Tell me this: Have you taken a Lyft in the last year? Has Uber Eats delivered a meal to your doorstep (or office foyer, as the case often is)?
When I need a ride or a bite these days, I am seriously thanking the convenience gods for the gig economy, where a whole community of people work odd jobs and odd hours to make a living and make my life easy.
This same convenience phenomenon isn’t limited to the miles-and-meals variety. House-cleaners, errand-runners, even medical professionals, are available in this burgeoning new on-demand workforce — and marketers are reaping the benefits as well.
Our tribe has always been in demand and on demand, but over the years, gig-based marketers have shifted from primarily consultative services to task-based services. And it’s making our jobs more interesting, more varied and, frankly, more profitable.
1. Behind the music: On-demand marketers are working behind the scenes to do the heavy lifting.
So I may be an anomaly because I love research. I mean, I really love it.
But many a marketing team is ready to get to the deployable creative without doing the background research and strategy. After all, where’s the glamour in that?
Marketing strategy flexperts, though, they’re up for doing the research. Doing the reading and the planning and the pesky old task of figuring out if and how an idea will actually work. So, busy marketing teams are turning to on-demand strategists to do the “behind the music” blah-blah-blah and then pass it back to them to do the fun part.
2. One-hit wonders: On-demand marketers are executing one-off projects for teams.
We’ve all been there when the big boss (that’s me at Infineca, so of course my team is excluded here) comes up with a big idea and your already-overworked marketing team is expected to work it into your already-overloaded priorities.
On-demand marketers are taking the pressure off in-house teams by taking on the “one-hit wonders”, while the crew on the ground stays focused on daily deliverables and ongoing objectives.
If the one-off is a success — and it goes into regular rotation — the flexpert’s work becomes the pattern to follow for future deployments. So the work keeps on giving long after the freelance house lights come up.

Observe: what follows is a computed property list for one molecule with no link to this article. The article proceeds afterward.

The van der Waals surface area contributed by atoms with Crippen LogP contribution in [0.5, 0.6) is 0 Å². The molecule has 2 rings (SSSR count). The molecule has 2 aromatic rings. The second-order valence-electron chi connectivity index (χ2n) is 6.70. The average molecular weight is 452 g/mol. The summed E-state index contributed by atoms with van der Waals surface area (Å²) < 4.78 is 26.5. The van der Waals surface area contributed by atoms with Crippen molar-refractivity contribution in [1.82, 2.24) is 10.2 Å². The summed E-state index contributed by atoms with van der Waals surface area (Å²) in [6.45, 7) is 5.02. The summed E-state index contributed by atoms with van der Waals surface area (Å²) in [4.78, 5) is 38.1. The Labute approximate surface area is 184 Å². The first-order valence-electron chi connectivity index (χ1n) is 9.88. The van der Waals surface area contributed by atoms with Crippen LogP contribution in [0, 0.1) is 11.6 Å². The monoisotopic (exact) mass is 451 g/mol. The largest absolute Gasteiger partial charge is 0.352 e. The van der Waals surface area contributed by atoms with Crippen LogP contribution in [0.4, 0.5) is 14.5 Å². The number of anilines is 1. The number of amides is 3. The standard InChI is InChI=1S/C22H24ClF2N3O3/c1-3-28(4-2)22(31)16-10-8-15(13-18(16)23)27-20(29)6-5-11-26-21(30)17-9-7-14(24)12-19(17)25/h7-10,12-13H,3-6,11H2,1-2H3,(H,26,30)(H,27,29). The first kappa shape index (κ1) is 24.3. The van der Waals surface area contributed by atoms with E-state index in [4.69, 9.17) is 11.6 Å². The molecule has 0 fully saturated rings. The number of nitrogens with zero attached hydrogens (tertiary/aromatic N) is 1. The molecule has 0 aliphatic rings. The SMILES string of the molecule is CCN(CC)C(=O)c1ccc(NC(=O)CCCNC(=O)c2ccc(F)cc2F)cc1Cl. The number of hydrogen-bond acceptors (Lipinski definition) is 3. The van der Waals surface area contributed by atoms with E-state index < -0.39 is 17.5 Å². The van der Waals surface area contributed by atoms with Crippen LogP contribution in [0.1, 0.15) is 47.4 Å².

3. Stand-in for a set: Freelance flexperts are filling in when your team is out.
Few and far between are the marketing teams that are so generously staffed that losing a team member to maternity leave or a month-long cruise to the Bahamas is easy to absorb for the castaways left on the island.
Freelance flexperts are becoming the go-to solution for long- or short-term “stand-in” assignments because they know marketing, they know their role in the process, and they can contribute from day one.
Not only does this allow the remaining team to continue to focus on the tasks at hand, but it gives the absent staffer less angst about leaving the band without someone to keep the drum beat steady.
4. Studio musician solution: Freelance marketers are filling your talent gaps.
Especially in small marketing teams, key roles — or key experience, talents or instruments, so to speak — are missing.
Where a band might book a “studio musician” to play the fiddle on a couple of tunes, many marketing teams are looking to flexperts to rock a certain skill set their team doesn’t have.
From designers to copywriters to digital automation specialists, flexperts are filling the gaps on marketing teams in a way that saves precious budget dollars a full-time hire would not. Because they bring a level of flexpertise to the role, companies are getting top-notch skills that a headcount figure might not come close to buying.
5. Band plays on: Freelance marketers fill in while your team is in transition.
It’s not fun, but we’ve all been there: transition. Few embrace change (surely you’ve heard of the poor mouse whose cheese was moved), but flexperts from the outside who don’t have skin in the awkward adjustment game that is corporate transition can help keep a marketing plan afloat while the in-house folks try to find a new equilibrium.
That’s why lots of teams in the midst of transition are turning to marketing flexperts to help the “band play on” while the staff and corporate objectives are in flux. Without adding pressure, particularly if said transition involves downsizing of people and upsizing of deliverables. Turning to flexpertise has allowed these teams to breathe a little easier.
It’s the Lyft of marketing flexpertise. And you’re guaranteed to enjoy the ride.